On physical examination, the patient was afebrile, and his vital signs were within the normal range. There was tenderness on palpation of the groin with pain on active and passive internal rotation of the left hip. ROM was within the normal limits. Both flexion abduction external rotation and flexion adduction and internal rotation tests were positive. Lower back ROM was normal with a negative Mennel test. There was no neurological deficit. There was pitting on three of the finger nails. The patient had a minimally antalgic gait. An anteroposterior radiograph of the pelvis and lateral view of the left hip was unremarkable. The patient was given a course of non-steroidal anti-inflammatory drugs for musculotendinous strain and a home exercise program of hip strengthening isometric exercises with a view to follow-up in one month’s time.

On follow-up, the patient’s left hip pain had continued to worsen despite treatment and a reduction in ROM had developed. Blood tests revealed a normal full blood count with a raised C reactive protein of 36.8 mg/L. Further rheumatological blood tests were performed and revealed a positive anti-nuclear antibody (1/100 nucleolar +), a negative rheumatoid factor and anti-cyclic citrullinated peptide antibody. Anti-extractable nuclear antigen antibodies (anti Sjögren syndrome A [Ro], Anti Sjögren syndrome B [La], anti-double stranded deoxyribonucleic acid, anti-Smith, anti-ribonucleoprotein) and human leukocyte antigen B27 surface antigen were also negative. Magnetic resonance imaging (MRI) of the lumbar spine and sacroiliac joints ruled out the differential diagnoses of lumbar radiculopathy and inflammatory spondyloarthropathy. An ultrasound of the left groin was performed to rule out an inguinal hernia, rectus femoris and adductor muscle rupture. An MRI of the left hip was performed to further rule out differential diagnoses of avascular necrosis, rectus femoris and iliopsoas tendinitis. The MRI revealed an effusion of the left hip, possibly due to synovitis. The patient was advised to use a walking aid. Following discussion with the orthopedics team, ultrasound-guided aspiration of the effusion, using a 18G needle, under local anesthetic was performed and the resultant 5 mL of aspirate was sent to the laboratory for culture.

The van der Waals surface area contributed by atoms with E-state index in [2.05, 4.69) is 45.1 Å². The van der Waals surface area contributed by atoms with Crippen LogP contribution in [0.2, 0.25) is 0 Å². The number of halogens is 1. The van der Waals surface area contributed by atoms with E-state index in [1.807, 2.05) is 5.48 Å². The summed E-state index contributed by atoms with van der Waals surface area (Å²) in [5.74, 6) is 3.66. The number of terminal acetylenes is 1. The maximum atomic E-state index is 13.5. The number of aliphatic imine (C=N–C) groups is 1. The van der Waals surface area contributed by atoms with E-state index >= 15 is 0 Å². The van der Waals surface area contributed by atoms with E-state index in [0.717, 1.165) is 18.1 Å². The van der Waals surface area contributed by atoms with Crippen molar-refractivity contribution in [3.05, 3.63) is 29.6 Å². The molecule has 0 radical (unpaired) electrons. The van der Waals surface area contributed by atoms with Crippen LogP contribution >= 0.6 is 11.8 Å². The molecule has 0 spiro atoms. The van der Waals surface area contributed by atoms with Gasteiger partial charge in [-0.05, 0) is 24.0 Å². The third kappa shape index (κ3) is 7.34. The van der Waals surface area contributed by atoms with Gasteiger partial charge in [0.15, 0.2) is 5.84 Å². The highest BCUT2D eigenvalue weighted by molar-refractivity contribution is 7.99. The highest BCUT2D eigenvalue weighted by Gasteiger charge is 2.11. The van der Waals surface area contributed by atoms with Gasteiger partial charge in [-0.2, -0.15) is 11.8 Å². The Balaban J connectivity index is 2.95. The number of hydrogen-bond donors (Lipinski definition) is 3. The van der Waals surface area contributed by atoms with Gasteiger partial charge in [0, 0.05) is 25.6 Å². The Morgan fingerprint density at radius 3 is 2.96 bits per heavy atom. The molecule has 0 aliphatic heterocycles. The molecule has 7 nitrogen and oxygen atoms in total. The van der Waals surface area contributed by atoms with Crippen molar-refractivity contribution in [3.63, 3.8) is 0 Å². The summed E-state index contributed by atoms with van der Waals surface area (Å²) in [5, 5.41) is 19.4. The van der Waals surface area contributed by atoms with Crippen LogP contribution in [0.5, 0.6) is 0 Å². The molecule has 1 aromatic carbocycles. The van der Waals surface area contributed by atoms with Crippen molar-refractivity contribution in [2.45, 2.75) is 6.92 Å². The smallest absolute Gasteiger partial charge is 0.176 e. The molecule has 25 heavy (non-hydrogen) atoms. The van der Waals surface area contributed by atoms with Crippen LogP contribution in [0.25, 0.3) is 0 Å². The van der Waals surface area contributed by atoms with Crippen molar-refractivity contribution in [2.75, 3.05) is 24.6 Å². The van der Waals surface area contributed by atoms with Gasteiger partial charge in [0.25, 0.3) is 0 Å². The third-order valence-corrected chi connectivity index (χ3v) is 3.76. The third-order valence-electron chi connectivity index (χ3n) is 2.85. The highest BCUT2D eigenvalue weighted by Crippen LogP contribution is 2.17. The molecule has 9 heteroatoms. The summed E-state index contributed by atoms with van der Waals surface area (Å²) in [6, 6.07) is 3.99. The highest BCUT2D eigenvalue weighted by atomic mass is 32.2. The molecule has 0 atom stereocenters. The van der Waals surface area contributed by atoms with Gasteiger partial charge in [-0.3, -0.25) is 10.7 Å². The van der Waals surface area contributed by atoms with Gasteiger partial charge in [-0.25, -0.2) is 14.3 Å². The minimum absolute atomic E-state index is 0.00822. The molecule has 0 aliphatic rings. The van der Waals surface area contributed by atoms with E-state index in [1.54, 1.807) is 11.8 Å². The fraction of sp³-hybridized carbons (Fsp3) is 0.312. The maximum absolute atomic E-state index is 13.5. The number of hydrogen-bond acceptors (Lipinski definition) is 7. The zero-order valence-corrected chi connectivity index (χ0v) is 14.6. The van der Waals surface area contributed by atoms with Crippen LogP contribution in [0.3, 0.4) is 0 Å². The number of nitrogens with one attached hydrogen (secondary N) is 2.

Following a negative culture and gram stain, the rheumatology department was consulted and a course of corticosteroids was started due to the presence of synovitis. Following no resolution of the patient’s symptoms, the rheumatology department was re-consulted, the oral corticosteroids were stopped, and methotrexate, salicylazosulfapyridine, diclofenac sodium and a proton pump inhibitor were started as the treatment for a preliminary diagnosis of psoriatic arthritis (PsA).

The medical treatment was continued for a further six months; however, the patient’s complaints of left hip pain and reduced ROM worsened; despite an ultrasound-guided intra- articular injection of corticosteroid. A control MRI of the left hip once again revealed an effusion similar to the previous MRI. Three months later, eleven months after initial presentation, a radiograph of the left hip revealed calcification proximal to the head of femur which had not been present previously (Figure 1). A computed tomography revealed synovial thickening, similar to that seen on the previous MRI, and intra-articular calcification (Figure 2). An ultrasound-guided synovial biopsy was taken; macroscopic findings of the biopsy material revealed hyperplastic synovium covering white, multilobulated, nodular projections of hyaline cartilage and microscopic findings included lobules of chondrocytes consistent with a diagnosis of primary SC. No cellular atypia was detected. A year after the initial onset of symptoms, the patient underwent safe dislocation of the left hip, total synovectomy and removal of the intra-articular osteocartilaginous loose bodies.